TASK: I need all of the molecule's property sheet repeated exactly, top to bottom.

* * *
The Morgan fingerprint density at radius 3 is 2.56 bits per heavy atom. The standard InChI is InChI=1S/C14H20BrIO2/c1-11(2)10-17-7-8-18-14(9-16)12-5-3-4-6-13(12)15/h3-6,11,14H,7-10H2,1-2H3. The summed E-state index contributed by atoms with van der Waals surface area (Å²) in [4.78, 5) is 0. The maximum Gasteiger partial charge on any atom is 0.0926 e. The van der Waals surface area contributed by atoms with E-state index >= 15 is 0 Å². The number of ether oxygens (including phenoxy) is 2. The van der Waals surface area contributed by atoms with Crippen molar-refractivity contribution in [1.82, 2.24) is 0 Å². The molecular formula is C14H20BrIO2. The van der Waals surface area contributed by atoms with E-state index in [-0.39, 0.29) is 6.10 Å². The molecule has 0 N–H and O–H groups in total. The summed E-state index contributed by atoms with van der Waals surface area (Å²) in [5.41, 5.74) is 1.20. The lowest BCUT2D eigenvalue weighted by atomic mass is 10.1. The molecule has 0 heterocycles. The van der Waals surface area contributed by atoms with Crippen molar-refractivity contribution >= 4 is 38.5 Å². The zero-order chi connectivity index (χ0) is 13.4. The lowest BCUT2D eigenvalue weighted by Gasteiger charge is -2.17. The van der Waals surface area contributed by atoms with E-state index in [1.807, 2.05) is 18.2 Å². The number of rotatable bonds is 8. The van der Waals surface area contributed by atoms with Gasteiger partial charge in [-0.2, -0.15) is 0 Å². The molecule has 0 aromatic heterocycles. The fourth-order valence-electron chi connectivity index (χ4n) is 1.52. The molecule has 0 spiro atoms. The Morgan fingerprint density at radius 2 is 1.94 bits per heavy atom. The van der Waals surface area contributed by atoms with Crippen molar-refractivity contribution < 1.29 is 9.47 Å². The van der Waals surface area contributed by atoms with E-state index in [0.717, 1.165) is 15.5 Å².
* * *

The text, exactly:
The Morgan fingerprint density at radius 3 is 2.56 bits per heavy atom. The standard InChI is InChI=1S/C14H20BrIO2/c1-11(2)10-17-7-8-18-14(9-16)12-5-3-4-6-13(12)15/h3-6,11,14H,7-10H2,1-2H3. The summed E-state index contributed by atoms with van der Waals surface area (Å²) in [4.78, 5) is 0. The maximum Gasteiger partial charge on any atom is 0.0926 e. The van der Waals surface area contributed by atoms with E-state index >= 15 is 0 Å². The number of ether oxygens (including phenoxy) is 2. The van der Waals surface area contributed by atoms with Crippen molar-refractivity contribution in [1.82, 2.24) is 0 Å². The molecular formula is C14H20BrIO2. The van der Waals surface area contributed by atoms with E-state index in [-0.39, 0.29) is 6.10 Å². The molecule has 0 N–H and O–H groups in total. The summed E-state index contributed by atoms with van der Waals surface area (Å²) in [5.41, 5.74) is 1.20. The lowest BCUT2D eigenvalue weighted by atomic mass is 10.1. The molecule has 0 heterocycles. The van der Waals surface area contributed by atoms with Crippen molar-refractivity contribution >= 4 is 38.5 Å². The zero-order chi connectivity index (χ0) is 13.4. The lowest BCUT2D eigenvalue weighted by Gasteiger charge is -2.17. The van der Waals surface area contributed by atoms with E-state index in [1.807, 2.05) is 18.2 Å². The number of rotatable bonds is 8. The van der Waals surface area contributed by atoms with Gasteiger partial charge in [-0.2, -0.15) is 0 Å². The molecule has 0 aromatic heterocycles. The fourth-order valence-electron chi connectivity index (χ4n) is 1.52. The molecule has 0 spiro atoms. The Morgan fingerprint density at radius 2 is 1.94 bits per heavy atom. The van der Waals surface area contributed by atoms with Crippen molar-refractivity contribution < 1.29 is 9.47 Å². The van der Waals surface area contributed by atoms with E-state index in [0.717, 1.165) is 15.5 Å².